Friday, 5 September 2014

Scottish independence: fun with numbers

A lot of the English politicians and commentators are saying that if Scotland left the United Kingdom, it would severely weaken the UK's global influence blah blah blah. Well, the UK has little global influence and I don't see why we need it, but let's address the issue.

Let's assume the Scots vote 'Yes' (and I will be laughing like a drain if they do); become an independent country; leave NATO; refuse to accept their share of the UK government debt (while merrily taking their share of UK government assets like roads, bridges and buildings, which is a bit of a cheek) and keep all the North Sea oil revenues to themselves.

What would this mean for the rest of the UK?

Pretty much naff all.

1. The ONS says that the UK population is 64.1 million, an increase of about 5 million since the 2001 census. Scotland's population is 5.3 million. So in population growth terms, that has knocked the UK back about fifteen years.

2. NATO members are supposed to be spending (wasting?) about 2% of their GDP on defence. So that's about £32 billion a year for the UK. Even if the residual UK has to pay for Scotland's 'share', that's an extra cost of about £3 billion a year.

3. The National Debt was a very manageable 40% of GDP until 2007 and has shot up to 89% of GDP since then; financial crises don't come cheap! So it's been going up at 7% a year. If the rest of the UK has to shoulder all of it, that will increase our per capita National Debt by about 9%, in other words, it adds an extra fifteen months' worth of deficit. Which is not good, but not a catastrophe.

4. North Sea oil revenues are dwindling anyway. Over the past few decades, the extra per capita spending in Scotland (aka 'Barnett Formula') has been broadly equal to North Sea oil revenues; so the UK would lose a bit of income but lose a larger amount of extra spending, which is a net win for the rest of the UK and will go towards paying for the extra costs from 2.


Sobers said...

One can also factor in that N sea oil and gas revenues are a declining asset whereas the block funding of Scotland via Westminster is an ongoing (and rising) cost. Thus the rUK swaps a significant drain on resources for a declining revenue source. A solid win for the rUk I'd say,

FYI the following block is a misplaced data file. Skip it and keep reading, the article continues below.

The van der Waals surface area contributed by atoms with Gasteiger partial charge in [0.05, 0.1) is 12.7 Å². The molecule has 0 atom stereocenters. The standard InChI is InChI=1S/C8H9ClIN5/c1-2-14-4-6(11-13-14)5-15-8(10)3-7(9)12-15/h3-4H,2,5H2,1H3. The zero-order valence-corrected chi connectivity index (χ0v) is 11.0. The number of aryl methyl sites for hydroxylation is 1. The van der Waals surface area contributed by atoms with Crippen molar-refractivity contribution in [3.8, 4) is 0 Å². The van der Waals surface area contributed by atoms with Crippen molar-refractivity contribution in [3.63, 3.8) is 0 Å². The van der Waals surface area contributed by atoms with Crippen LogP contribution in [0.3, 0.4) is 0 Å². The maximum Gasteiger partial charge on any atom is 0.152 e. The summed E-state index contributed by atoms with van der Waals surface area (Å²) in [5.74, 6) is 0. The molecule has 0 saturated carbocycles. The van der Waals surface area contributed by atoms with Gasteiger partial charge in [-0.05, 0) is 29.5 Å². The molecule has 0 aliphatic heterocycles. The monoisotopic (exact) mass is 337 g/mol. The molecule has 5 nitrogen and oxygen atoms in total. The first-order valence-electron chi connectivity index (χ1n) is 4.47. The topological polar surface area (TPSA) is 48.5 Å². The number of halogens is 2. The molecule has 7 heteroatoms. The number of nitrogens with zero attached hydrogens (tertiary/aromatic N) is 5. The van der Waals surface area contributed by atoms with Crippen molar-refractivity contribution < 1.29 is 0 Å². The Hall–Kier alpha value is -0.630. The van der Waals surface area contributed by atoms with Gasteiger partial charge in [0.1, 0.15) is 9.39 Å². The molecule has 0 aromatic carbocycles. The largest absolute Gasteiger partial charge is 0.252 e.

The Stigler said...

There was some publicity by the Yes campaign about not funding Trident for Scotland and how much it could be spent on something that sounded nice like Schoolsandhospitals, but in reality, the whole UK expenditure for Trident is about the same per year as the Barnett formula.

And I don't mind if the Scots break away, but my guess is that within years it'll become like Wales. That the government will tax everyone up the chuff and all the talented people who can leave will do so.

Mark Wadsworth said...

S, yes that was my bullet point 4, it's a solid win but a very small one.

TS, don't knock Wales or the Welsh. Top country, top people.

Lola said...

FWIW since The Jonah showed up for the No campaign I reckon it was doomed and the Scots will now vote yes.
Since I am absolutely up with the principle of self determination, that's fine and dandy by me.
But, for the next twenty years Salmond will carry blaming England for all the problems the Scots will face under a socialist numpty like him.

The Stigler said...

I don't dislike the Welsh or the country (which is rather lovely), but it's an economic disaster zone outside of the M4 area and a huge amount of the population depend on the state (which can then lead to a spiral of expanding the state because of narrow self-interest).

That's my concern - we'll have decades of blaming the English, more and more centralisation of power and eventually the country becoming McVenezuela as the talent leaves as taxes rise.

I honestly don't know what the Scots think they'll get from independence that is so much better than being ruled by Westminster. Other than having Saltires flapping over all public buildings and having a seat at the UN and being ruled by Scottish incompetents rather than English incompetents, what's the point? What are they going to do that's better than Westminster to make themselves richer or freer? From what I can see they're even more big state than Westminster.

Pablo said...

The Stig,
I have it in my head that there is a lot more chance of an implementation of LVT in an independent Scotland; now where did that idea come from?

Mark Wadsworth said...

L, good point about Jonah :-)

TS, maybe, in which case why not build them some more motorways and railways? That might help.

P, yes, it is slightly more likely that an independent Scotland would have LVT, but it is still unlikely.

It would be great if they did it and their economy took off, but they are nearly as Home-Owner-Ist as the English and Salmond is a big friend of the banks (who would oppose LVT to the hilt).